Sujeong Shim

International Political Economy | International Organizations | Domestic Politics 



I am a Ph.D. Candidate in the Department of Political Science at the University of Wisconsin–Madison. My research interests lie at the intersection of international political economy, international organizations, and domestic politics. In my dissertation, I examine domestic public opinion as a political source of credibility for countries that borrow from the International Monetary Fund (IMF). My work explains the variations in negotiation tactics between the IMF officials and government authorities and in international investors’ reactions (“the catalytic effect”) toward IMF participants. I had a privilege to receive support from the Horowitz Foundation for Social Policy and the Center for International Business Education and Research among others for this project. In addition to my dissertation,  I am working on multiple research projects that are centered around the themes of financial policymaking, the IMF, and public opinion.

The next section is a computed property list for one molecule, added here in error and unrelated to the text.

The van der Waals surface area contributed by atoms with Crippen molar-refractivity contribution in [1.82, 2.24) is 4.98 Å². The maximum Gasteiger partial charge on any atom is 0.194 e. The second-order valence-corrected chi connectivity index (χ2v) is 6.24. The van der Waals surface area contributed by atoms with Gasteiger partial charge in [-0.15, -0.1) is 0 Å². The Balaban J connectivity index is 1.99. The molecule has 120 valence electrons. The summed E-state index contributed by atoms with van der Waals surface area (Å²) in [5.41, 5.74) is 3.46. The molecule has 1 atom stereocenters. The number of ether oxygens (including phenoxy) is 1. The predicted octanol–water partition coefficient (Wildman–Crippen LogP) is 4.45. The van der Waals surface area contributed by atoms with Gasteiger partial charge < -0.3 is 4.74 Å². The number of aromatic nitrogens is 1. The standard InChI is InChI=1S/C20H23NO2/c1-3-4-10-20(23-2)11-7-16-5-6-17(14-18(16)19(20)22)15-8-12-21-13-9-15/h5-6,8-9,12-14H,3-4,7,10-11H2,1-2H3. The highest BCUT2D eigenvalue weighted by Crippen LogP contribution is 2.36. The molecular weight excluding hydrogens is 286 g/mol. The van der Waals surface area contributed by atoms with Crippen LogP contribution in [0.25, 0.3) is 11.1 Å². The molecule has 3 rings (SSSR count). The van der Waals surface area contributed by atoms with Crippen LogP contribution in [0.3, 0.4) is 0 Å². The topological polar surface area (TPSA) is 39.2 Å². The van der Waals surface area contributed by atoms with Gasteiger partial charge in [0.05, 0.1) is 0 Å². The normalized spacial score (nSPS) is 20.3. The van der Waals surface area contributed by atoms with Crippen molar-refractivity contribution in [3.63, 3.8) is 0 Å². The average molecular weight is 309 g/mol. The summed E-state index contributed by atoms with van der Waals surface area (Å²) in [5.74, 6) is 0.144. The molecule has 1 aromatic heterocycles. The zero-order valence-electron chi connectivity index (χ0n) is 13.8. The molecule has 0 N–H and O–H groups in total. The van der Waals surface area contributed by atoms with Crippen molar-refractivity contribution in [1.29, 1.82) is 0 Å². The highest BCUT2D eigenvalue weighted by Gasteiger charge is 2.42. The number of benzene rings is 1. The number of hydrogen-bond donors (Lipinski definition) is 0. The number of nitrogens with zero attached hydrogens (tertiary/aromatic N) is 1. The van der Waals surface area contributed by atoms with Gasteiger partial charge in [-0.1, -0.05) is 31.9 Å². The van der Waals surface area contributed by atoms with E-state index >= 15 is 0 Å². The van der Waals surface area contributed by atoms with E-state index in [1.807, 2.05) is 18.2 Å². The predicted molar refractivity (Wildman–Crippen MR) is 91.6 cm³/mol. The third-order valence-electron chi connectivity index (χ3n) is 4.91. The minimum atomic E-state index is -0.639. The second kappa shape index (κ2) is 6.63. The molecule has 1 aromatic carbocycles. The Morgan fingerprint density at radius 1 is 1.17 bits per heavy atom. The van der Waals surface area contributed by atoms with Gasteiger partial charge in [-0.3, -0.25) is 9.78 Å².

I graduated Magna Cum Laude from Northwestern University with a B.A. in Political Science and Economics. Prior to coming to the University of Wisconsin, I worked at Samsung Life Insurance's corporate strategy team. I also worked as a research intern at the Institute for National Security Strategy and the Samsung Economic Research Institute, both in Seoul, South Korea.